What should everyone know about accounting

November 21st, 2012 by Enterprise as a Life

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1. Financial vs. Managerial: Accounting has two main disciplines: managerial is the one you use internally for keeping track of things and financial is the one you present externally to investors, banks and the government. For instance, in your managerial accounting you will enter the day-to-day expenses and sales, while your financial accounting will be a summary of all those transactions.

2. Double entry book-keeping: Every transaction must be entered in two accounts and these must eventually balance. This ensures that you are on the right track. Although accounting is as old as human civilization, double entry book-keeping was invented only in the 14th century. Fundamentally, all an accountant does is balance the books – make sure all the transactions are entered in two accounts and they all eventually balance (like the last line in the image below).

3. Assets & Liabilities. These are the foundations of accounting. Assets include everything you own – your home, car, factory, equipments are all your assets. Liabilities include everything you owe – this includes all your loans. A lot of transactions involve increasing both. For instance, when you buy a home with a loan, you increase both your assets and liabilities.
4. Equity. The gap between assets and liabilities is your fundamental worth – equity. For instance, if you own a car worth $10,000 and your auto loan balance is only $3000, your equity on the car is $10,000 – $3000 = $7000. If your overall equity is less than zero, that means you are broke.
  Equity = Assets – Liabilities
5. Credit vs. Debit. This is the yin & yang of accounting system. Credit (Cr) is an entry that increases your liabilities and debit (Dr) is an entry that increases your assets. Debit in general means adding a positive number to an account and Credit in general means adding a negative number. Credit is traditionally written on the right side of a ledger, and debit is usually written on the left sideof a ledger.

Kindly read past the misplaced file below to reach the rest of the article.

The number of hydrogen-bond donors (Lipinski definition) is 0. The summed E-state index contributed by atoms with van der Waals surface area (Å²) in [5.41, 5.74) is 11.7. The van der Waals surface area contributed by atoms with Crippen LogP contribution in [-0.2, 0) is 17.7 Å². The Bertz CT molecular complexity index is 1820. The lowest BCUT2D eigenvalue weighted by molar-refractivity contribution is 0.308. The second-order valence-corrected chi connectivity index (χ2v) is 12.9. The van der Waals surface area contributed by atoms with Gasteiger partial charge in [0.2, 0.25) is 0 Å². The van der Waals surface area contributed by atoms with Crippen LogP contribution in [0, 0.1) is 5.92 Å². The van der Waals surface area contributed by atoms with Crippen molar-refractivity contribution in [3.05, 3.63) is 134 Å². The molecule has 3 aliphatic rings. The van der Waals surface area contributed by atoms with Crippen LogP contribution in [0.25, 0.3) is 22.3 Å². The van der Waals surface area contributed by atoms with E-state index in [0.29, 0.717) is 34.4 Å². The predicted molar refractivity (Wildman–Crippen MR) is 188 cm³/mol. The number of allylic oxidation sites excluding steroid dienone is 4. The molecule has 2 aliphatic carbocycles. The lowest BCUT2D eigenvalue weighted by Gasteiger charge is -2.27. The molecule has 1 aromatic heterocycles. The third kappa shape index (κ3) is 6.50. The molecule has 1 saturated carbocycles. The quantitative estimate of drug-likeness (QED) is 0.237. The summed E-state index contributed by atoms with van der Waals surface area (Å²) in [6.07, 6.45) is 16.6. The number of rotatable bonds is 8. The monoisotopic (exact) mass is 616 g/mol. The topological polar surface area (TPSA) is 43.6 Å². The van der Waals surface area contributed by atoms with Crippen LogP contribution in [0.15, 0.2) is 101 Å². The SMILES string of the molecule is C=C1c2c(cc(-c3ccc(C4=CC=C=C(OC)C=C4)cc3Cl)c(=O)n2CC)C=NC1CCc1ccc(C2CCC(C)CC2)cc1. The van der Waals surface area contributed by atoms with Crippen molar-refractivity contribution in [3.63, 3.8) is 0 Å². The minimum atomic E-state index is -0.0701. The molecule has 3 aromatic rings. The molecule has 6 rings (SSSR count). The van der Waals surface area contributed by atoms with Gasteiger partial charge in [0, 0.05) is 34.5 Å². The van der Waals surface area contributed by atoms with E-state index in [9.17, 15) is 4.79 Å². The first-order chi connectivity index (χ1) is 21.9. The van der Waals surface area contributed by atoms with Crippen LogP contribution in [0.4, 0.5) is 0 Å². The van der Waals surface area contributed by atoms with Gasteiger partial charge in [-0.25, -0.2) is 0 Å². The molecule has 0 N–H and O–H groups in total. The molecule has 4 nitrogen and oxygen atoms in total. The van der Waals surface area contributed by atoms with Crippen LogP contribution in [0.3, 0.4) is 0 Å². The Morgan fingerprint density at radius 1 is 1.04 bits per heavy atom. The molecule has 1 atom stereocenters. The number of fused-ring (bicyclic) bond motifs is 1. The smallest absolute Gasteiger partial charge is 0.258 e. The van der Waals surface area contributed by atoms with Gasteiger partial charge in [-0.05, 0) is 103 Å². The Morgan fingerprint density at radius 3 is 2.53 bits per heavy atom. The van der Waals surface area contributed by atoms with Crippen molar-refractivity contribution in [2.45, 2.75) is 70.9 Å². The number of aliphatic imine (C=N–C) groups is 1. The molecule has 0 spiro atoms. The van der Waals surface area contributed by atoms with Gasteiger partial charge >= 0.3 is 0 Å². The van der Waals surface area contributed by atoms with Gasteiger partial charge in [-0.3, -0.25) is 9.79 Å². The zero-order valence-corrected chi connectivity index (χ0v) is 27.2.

6. Ledger. The image that you see above is a part of a ledger. A ledger is a principal book, where you enter the money transactions in the format above. Companies typically keep 3 types of ledgers: General Ledger – for keeping track of all expenses, income, assets, liabilities and equity, Sales Ledger – for keeping track of customers who have purchases, but not yet paid for their goods and Purchase Ledger – for keeping track of all purchases we have made for which we have not paid yet.
From the ledger, we create financial statements that summarize a company’s overall position. International standards mandate companies to keep four main types of financial statements. See: Financial statement (wikipedia.org)
7. Balance sheet – This is the snapshot of a business. It states how much assets are there in various categories (bank accounts, buildings, equipments and the amount you need to receive from your customers), how much liabilities are there in various categories (short term loans, long term loans, amount you need to pay your suppliers) and the overall ownership equity – how many shares of the company are held and how much money was got from the owners.
8. Income statement – This records the incomes and expenses in various categories. For instance, following is a part of Coca Cola’s income statement. http://www.thecoca-colacompany.c… You can see that they have made $46,542 million (top line) in 2011 and are left with a profit of $8634 million (bottom line). Given that the profits are written in the bottomline, you have this common expression bottomline that refers to the final results, while topline is used to show the overall sales that a company makes.

9. Cash flow statement – If you have run a business, you know that cash is the king & it is very important to understand how a business manages its cash. For instance, if you have made a s… (more)Loading…